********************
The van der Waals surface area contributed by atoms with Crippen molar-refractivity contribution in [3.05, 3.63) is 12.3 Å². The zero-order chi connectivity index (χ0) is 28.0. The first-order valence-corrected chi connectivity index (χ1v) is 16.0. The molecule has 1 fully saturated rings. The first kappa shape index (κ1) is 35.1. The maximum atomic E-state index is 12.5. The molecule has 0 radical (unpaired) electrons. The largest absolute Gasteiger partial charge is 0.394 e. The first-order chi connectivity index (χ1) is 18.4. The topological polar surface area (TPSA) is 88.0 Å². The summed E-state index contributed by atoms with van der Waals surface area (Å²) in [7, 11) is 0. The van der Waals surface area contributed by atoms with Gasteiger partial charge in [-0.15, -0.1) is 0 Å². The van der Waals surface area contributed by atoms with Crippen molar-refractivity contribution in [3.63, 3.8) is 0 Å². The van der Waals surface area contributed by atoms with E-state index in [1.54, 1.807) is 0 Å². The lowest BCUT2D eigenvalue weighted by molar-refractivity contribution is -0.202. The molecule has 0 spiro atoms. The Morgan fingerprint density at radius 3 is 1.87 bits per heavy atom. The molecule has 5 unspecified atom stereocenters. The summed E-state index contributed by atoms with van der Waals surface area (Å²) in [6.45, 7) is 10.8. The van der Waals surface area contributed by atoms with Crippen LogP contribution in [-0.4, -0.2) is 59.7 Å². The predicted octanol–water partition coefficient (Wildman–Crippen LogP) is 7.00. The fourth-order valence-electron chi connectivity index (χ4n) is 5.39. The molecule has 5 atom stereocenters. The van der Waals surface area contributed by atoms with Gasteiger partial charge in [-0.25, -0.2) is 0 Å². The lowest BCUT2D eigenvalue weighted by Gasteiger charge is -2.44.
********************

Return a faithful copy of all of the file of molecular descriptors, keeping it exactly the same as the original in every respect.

The van der Waals surface area contributed by atoms with Crippen molar-refractivity contribution in [3.05, 3.63) is 12.3 Å². The zero-order chi connectivity index (χ0) is 28.0. The first-order valence-corrected chi connectivity index (χ1v) is 16.0. The molecule has 1 fully saturated rings. The first kappa shape index (κ1) is 35.1. The maximum atomic E-state index is 12.5. The molecule has 0 radical (unpaired) electrons. The largest absolute Gasteiger partial charge is 0.394 e. The first-order chi connectivity index (χ1) is 18.4. The topological polar surface area (TPSA) is 88.0 Å². The summed E-state index contributed by atoms with van der Waals surface area (Å²) in [7, 11) is 0. The van der Waals surface area contributed by atoms with Gasteiger partial charge in [-0.15, -0.1) is 0 Å². The van der Waals surface area contributed by atoms with Crippen molar-refractivity contribution in [3.63, 3.8) is 0 Å². The van der Waals surface area contributed by atoms with E-state index in [1.54, 1.807) is 0 Å². The lowest BCUT2D eigenvalue weighted by molar-refractivity contribution is -0.202. The molecule has 0 spiro atoms. The Morgan fingerprint density at radius 3 is 1.87 bits per heavy atom. The molecule has 5 unspecified atom stereocenters. The summed E-state index contributed by atoms with van der Waals surface area (Å²) in [6.45, 7) is 10.8. The van der Waals surface area contributed by atoms with Crippen LogP contribution in [-0.4, -0.2) is 59.7 Å². The predicted octanol–water partition coefficient (Wildman–Crippen LogP) is 7.00. The fourth-order valence-electron chi connectivity index (χ4n) is 5.39. The molecule has 5 atom stereocenters. The van der Waals surface area contributed by atoms with Gasteiger partial charge in [-0.25, -0.2) is 0 Å². The lowest BCUT2D eigenvalue weighted by Gasteiger charge is -2.44.